My last post mentioned an Italian cop. Today I want to write about an Italian who spent ten years in jail and who was only released to avoid the bad publicity of his dying in jail: Antonio Gramsci.
Just as there were warmly humorous aspects to the character of Inspector Rocco Schiavone, so too there are endearing ironies in some of Gramsci’s letters from prison. Such as: the marxist founder of the Italian Communist Party writing to his mother to ask that she not have masses said for a good outcome to his trial before the Fascist court; or, asking his brother to excuse his forgetting to send greetings on the brother’s saint’s name day; or, explaining to his Russian Jewish sister-in-law that he was not named after the popular St. Anthony of Padua, but St Anthony the Hermit from the fifth century CE.
Gramsci’s prison letters also opened my eyes to some of the sterner, more rigid aspects of his personality. After Gramsci was arrested, his sister-in-law Tatiana Schucht spent years finding ways to help him with visits, books, food, clothes, legal appeals. As much as Antonio really loved her and expressed his appreciation, he could go beyond lecturing Tatiana about what she should or should not do, and descend into downright hectoring and attacking her competence, even her very character. Sometimes she had done things that he had explicitly asked her not to do, or had made legal appeals to the authorities that might mess up his legal strategies. He could have been kinder even in those situations. Sometimes Antonio recognized that he had gone too far and apologized in the next letter. Through it all, over the years, Tatiana followed him as he was moved from prison to prison to prison hospital, compromising her own health (for which, of course, he chastised her), but through it all and until the end Tatiana, stayed a loyal and loving support to her sister’s husband.
I’ve blogged a number of times before about one of Gramsci’s favorite aphorisms: pessimism of the intellect; optimism of the will. It was very important to him as he saw the rise of Fascism in his country, bringing about the physical destruction of any groups organized to advance working and poor people. This aphorism was crucial in keeping his balance and his resolve in the face of persecution, defeat, and then jail.
So, I was really struck by the way Gramsci brought up this idea in a 1929 letter to his younger brother Carlo. He wants Carlo to reassure their elderly mother that he’s doing ok and to dissuade her from making the arduous trip from their home in Sardinia to visit Antonio in prison in Turi, down near the heel of the boot.
It seems to me that it should be avoided at all costs. And besides, what did you tell her? I hope you didn’t exaggerate in any way: in fact you yourself have seen that I’m neither downcast, nor discouraged nor depressed. My state of mind is such that even if I were sentenced to death I would continue to remain calm and even on the evening before my execution I would perhaps be studying a Chinese language lesson.
When I read that passage, I thought “Now that’s a man after my own heart.”
Antonio then compares his frame of mind with the attitude he thinks that their older brother Gennaro must have developed while working as a sapper during WWI, “hearing through the thin wall that separated his tunnel from the Austrian tunnel the enemies’ work that was intended to hasten the explosion of his mine and so blow him up.” One would think that after years of such experiences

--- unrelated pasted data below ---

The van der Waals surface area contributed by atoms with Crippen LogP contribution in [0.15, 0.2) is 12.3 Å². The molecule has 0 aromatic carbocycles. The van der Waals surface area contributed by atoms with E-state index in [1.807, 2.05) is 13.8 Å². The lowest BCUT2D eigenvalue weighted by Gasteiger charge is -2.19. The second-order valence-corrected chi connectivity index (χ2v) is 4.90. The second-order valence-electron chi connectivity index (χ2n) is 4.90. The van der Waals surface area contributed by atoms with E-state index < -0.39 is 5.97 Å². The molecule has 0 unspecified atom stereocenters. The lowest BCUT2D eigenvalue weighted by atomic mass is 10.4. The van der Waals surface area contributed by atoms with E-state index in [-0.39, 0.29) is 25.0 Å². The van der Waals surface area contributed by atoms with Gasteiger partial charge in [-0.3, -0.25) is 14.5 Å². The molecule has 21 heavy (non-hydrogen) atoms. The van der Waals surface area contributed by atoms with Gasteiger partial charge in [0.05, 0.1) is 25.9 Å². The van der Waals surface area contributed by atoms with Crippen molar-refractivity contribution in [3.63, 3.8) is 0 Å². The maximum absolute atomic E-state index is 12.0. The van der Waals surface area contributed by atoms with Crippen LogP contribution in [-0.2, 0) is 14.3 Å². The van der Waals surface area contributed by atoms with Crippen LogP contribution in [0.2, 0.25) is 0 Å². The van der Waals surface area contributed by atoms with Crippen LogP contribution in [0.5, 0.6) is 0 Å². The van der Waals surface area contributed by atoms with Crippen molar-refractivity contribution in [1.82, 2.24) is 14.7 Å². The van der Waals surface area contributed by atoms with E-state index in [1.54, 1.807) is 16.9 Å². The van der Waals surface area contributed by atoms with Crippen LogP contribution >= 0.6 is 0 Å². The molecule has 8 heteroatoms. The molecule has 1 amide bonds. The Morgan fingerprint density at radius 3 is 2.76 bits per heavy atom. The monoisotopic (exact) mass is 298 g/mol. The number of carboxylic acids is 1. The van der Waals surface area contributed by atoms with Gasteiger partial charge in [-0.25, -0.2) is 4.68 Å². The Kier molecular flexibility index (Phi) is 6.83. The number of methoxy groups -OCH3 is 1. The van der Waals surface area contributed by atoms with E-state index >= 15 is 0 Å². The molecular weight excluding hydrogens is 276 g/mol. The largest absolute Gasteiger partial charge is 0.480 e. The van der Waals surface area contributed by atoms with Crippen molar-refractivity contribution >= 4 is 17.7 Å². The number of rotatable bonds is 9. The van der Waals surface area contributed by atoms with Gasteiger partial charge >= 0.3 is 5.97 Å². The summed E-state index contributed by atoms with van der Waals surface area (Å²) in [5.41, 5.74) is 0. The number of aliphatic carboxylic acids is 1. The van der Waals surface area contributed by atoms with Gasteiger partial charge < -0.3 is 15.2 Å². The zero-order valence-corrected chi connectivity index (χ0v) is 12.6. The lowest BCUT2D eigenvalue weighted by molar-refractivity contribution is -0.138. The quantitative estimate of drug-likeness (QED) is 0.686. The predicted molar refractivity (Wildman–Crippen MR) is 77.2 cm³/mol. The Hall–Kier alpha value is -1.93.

a man should have reached the loftiest stage of stoic serenity and should have acquired such a profound conviction that man bears within himself the source of his own moral strength, that everything depends on him, on his energy, on his will, on the iron coherence of the aims that he sets for himself and the means he adopts to realize them ….
Not just despair is banished, but one will never again “lapse into those vulgar banal states of mind that are called pessimism and optimism.” Gramsci “synthesizes these two emotions and overcomes them.”
I’m a pessimist because of intelligence, but an optimist because of will. In all circumstances I think first of the worst possibility in order to set in motion all the reserves of my will and be in a position to knock down the obstacle. I have never entertained any illusions and I have never suffered disappointments. I have always taken care to arm myself with an unlimited patience, not passive, inert, but animated by perseverance.
Gramsci then starts to write about “a very serious moral crisis” occurring then and how it differs from those that preceded it. Unfortunately for us, the prison censor blotted out the following six lines in Gramsci’s letter to his brother. The editors of his letters think that Gramsci was talking about the start of the Great Depression, but we’ll never know.
Back to pessimism/optimism. What Gramsci has to say about “the loftiest stage of stoic serenity” flies in the face of the way many people understand the Buddha’s teaching, particularly in his implication that there is an enduring self that is the source of the energy, the will, and the aims on which this serenity depends. On the other hand, Gramsci’s life was so totally selfless and dedicated to the cause of the poor and dispossessed that, I would argue, what he wrote to Carlo and how he lived really exemplify the word used in the Pali canon only with reference to a Buddha: tādino, the steadfast.
Calm is his thought, calm his speech, and calm his deed,
who, truly knowing, is wholly freed, perfectly tranquil and steadfast. Dhammapada 96
Only such a person, the root meaning of tādino, would face imminent death by going back to studying Chinese. If only, also, he had applied that calm in all his dealings with Tatiana. She was the truly steadfast one.